Groceries$30.07 total$4.30 per day
Groceries include everything from sandwich makings to candy bars to water to beer. (The alcohol costs mentioned above only included alcohol at restaurants.) If this had been a longer trip, we'd have spent more on groceries per day and less on eating out.
Souvenirs$23.62 total$3.37 per day
Some of these souvenirs were purchased at a really neat non-profit that provided a library on wheels for children.
Donations$4.68 total$0.67 per day
While visiting the library on wheels, we bought a few of the above-mentioned souvenirs which helped out the organization, but we wanted to give them whatever extra we had in our pocket too. (Which, it turns out, wasn't much...but hey, every little bit helps!)
Internet$2.48 total$0.35 per day
We found that internet cost around 20 cords or $1 per hour in Nicaragua.
Pharmacy$24.23 total$3.46 per day
This includes the aforementioned travel-sized sunscreen (which was harder to find than you might think!), as well as our stocking up on much-needed doxycycline for malarial areas.
Admission Fees$5.61 total$0.80 per day
This was entirely spent in Leon on the terrace tour of the main cathedral and also at the Museum of Traditions and Legends.
Bathroom Fees$1.22 total$0.17 per day
(For those really keeping track.) Most of the public banos at bus stations in Nicaragua charge around 3 cordobas.
Visas$10.00 total$5.00 each
This is for our visa-on-arrivals in Nicaragua.

So, could we have done Nicaragua for cheaper? Absolutely. (But do I regret having some incredible rooms with stunning views? Heck no!) We'd say Nicaragua is a great backpacking destination for those on a budget. There's a wide variety of street food available, there are great options in terms of hostels (or hotels if you do want to splurge a night or two), museums are either free or basically free, and the public transport is inexpensive and vast. As a backpacker, you definitely won't go wrong in Nica.

September 28, 2010 at 2:44pm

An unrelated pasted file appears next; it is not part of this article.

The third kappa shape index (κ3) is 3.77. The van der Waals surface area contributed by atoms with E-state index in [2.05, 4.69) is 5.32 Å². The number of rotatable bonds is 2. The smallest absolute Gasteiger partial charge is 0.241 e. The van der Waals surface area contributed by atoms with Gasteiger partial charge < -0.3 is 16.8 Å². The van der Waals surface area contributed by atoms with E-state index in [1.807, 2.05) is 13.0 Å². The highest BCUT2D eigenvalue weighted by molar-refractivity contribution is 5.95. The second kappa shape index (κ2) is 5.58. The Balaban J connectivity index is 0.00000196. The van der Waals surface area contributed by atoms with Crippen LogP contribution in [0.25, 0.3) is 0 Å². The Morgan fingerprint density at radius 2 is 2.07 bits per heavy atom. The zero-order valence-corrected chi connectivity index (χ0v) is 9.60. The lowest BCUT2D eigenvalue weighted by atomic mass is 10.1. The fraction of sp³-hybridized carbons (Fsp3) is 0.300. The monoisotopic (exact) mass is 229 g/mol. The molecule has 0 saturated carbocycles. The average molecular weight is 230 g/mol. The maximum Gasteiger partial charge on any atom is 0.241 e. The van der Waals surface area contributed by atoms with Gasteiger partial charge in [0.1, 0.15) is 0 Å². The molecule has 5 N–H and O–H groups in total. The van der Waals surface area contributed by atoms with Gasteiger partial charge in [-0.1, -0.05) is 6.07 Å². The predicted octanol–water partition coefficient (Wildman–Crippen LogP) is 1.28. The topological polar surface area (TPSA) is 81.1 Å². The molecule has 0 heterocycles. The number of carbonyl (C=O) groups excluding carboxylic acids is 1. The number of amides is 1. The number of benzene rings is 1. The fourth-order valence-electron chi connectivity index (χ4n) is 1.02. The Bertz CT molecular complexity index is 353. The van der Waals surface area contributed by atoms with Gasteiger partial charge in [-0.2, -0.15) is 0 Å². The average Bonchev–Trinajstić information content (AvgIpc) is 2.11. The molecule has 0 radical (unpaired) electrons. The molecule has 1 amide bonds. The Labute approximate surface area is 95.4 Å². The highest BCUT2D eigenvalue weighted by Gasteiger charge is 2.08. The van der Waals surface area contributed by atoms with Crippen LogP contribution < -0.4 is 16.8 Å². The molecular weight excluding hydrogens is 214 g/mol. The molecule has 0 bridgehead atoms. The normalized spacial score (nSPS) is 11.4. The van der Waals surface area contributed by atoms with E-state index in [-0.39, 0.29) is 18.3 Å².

Thanks for all this great info Jessica! I'm definitely going to refer to it when we go to Nica – hopefully next year!
I must admit that I too usually keep quite detailed records of expenditures while traveling (including bathroom fees!), but then never get around to adding them all up after the trip…oops.
September 28, 2010 at 2:53pm
No worries, Deb, it's my pleasure to help!

…I must admit that I too usually keep quite detailed records of expenditures while traveling (including bathroom fees!)…

LOL! I'm glad to know I'm not the only one who enjoys keeping track of bathroom fees…er, I mean, all the little details. :)

September 28, 2010 at 6:29pm
I was in Nicaragua in 2007 and we also stayed at the Best Western at the airport. It's worth the money just to be able to go out of the hotel, cross a street and be at the airport!
September 28, 2010 at 7:14pm
Hi Jenny! Thanks so much for your comment! :)

It's worth the money just to be able to go out of the hotel, cross a street and be at the airport!

Absolutely! It has to be one of the best located hotels in the world. The only downside I could find about it was the food was definitely at marked-up hotel prices even though it was just regular (nummy) Nica food.

So our solution? We walked across the street and grabbed dinner at the airport late on Saturday night after a bit of sightseeing and shopping in Managua. It might be the only place in the world where eating at the airport was cheaper!

September 29, 2010 at 1:44pm
110 $, that was about our daily budget for two people in Paris/France :)
Hotel 45 EUR (double room, shower outside)
Transport 8 EUR
Museums 12 EUR (average)
Groceries 12 EUR (water, wine, cheese, bread, icecream from supermarkets)
Restaurants 18 EUR (strictly junk food)
September 29, 2010 at 3:07pm
LOL! I know, right? It's crazy that we were spending $110 per day in Nica…but it was really, really fun too! :)
September 29, 2010 at 3:47pm
We will probably splurge in Egypt too… renting a couple of camels, or paying to use the swimmingpools in a 5-star hotel as non-guests :)
September 30, 2010 at 9:30am
You should see if you can rent a couple of cameras to use at the swimming pool. Now that would be a good trick! :)

We can't wait to see you guys in Frankfurt (and hopefully Munich too)!

February 5, 2013 at 4:36pm
This is amazing blog! I am going to Nicaragua in April. This is awesome!

Comment:     No HTML, just [b]bold[/b] and [i]italics[/i]
Except where otherwise noted all text, images, and videos are copyright © 2004–2023 by Jessica McHugh and Timothy McGregor